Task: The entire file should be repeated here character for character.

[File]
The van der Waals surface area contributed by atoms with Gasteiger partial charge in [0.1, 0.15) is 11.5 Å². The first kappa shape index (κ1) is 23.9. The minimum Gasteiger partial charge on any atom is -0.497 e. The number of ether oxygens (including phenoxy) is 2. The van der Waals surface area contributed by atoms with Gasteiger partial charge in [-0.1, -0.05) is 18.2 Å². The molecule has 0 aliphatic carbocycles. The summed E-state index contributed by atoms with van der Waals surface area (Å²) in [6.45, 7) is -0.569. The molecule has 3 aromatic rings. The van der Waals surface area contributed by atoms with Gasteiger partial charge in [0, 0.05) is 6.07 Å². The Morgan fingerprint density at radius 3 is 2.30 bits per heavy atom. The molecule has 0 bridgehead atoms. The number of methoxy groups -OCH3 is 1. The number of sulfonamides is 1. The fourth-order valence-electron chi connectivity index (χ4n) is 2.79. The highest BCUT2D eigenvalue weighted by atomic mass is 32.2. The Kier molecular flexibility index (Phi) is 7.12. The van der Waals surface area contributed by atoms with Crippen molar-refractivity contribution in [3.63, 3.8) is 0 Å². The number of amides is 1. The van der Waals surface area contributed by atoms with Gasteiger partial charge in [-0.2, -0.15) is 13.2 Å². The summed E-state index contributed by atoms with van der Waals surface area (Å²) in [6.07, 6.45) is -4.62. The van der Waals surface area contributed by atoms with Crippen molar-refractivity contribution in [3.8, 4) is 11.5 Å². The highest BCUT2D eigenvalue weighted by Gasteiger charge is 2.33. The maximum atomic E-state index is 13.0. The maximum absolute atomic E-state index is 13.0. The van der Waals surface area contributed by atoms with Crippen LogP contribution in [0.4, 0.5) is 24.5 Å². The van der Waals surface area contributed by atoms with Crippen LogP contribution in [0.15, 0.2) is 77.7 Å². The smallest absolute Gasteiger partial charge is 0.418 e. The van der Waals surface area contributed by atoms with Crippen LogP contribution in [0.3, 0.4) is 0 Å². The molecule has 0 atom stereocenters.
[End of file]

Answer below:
The van der Waals surface area contributed by atoms with Gasteiger partial charge in [0.1, 0.15) is 11.5 Å². The first kappa shape index (κ1) is 23.9. The minimum Gasteiger partial charge on any atom is -0.497 e. The number of ether oxygens (including phenoxy) is 2. The van der Waals surface area contributed by atoms with Gasteiger partial charge in [-0.1, -0.05) is 18.2 Å². The molecule has 0 aliphatic carbocycles. The summed E-state index contributed by atoms with van der Waals surface area (Å²) in [6.45, 7) is -0.569. The molecule has 3 aromatic rings. The van der Waals surface area contributed by atoms with Gasteiger partial charge in [0, 0.05) is 6.07 Å². The Morgan fingerprint density at radius 3 is 2.30 bits per heavy atom. The molecule has 0 bridgehead atoms. The number of methoxy groups -OCH3 is 1. The number of sulfonamides is 1. The fourth-order valence-electron chi connectivity index (χ4n) is 2.79. The highest BCUT2D eigenvalue weighted by atomic mass is 32.2. The Kier molecular flexibility index (Phi) is 7.12. The van der Waals surface area contributed by atoms with Crippen molar-refractivity contribution in [3.63, 3.8) is 0 Å². The number of amides is 1. The van der Waals surface area contributed by atoms with Gasteiger partial charge in [-0.2, -0.15) is 13.2 Å². The summed E-state index contributed by atoms with van der Waals surface area (Å²) in [6.07, 6.45) is -4.62. The van der Waals surface area contributed by atoms with Crippen molar-refractivity contribution in [3.8, 4) is 11.5 Å². The highest BCUT2D eigenvalue weighted by Gasteiger charge is 2.33. The maximum atomic E-state index is 13.0. The maximum absolute atomic E-state index is 13.0. The van der Waals surface area contributed by atoms with Crippen LogP contribution in [0.4, 0.5) is 24.5 Å². The van der Waals surface area contributed by atoms with Crippen LogP contribution in [0.15, 0.2) is 77.7 Å². The smallest absolute Gasteiger partial charge is 0.418 e. The van der Waals surface area contributed by atoms with Crippen LogP contribution in [0.3, 0.4) is 0 Å². The molecule has 0 atom stereocenters.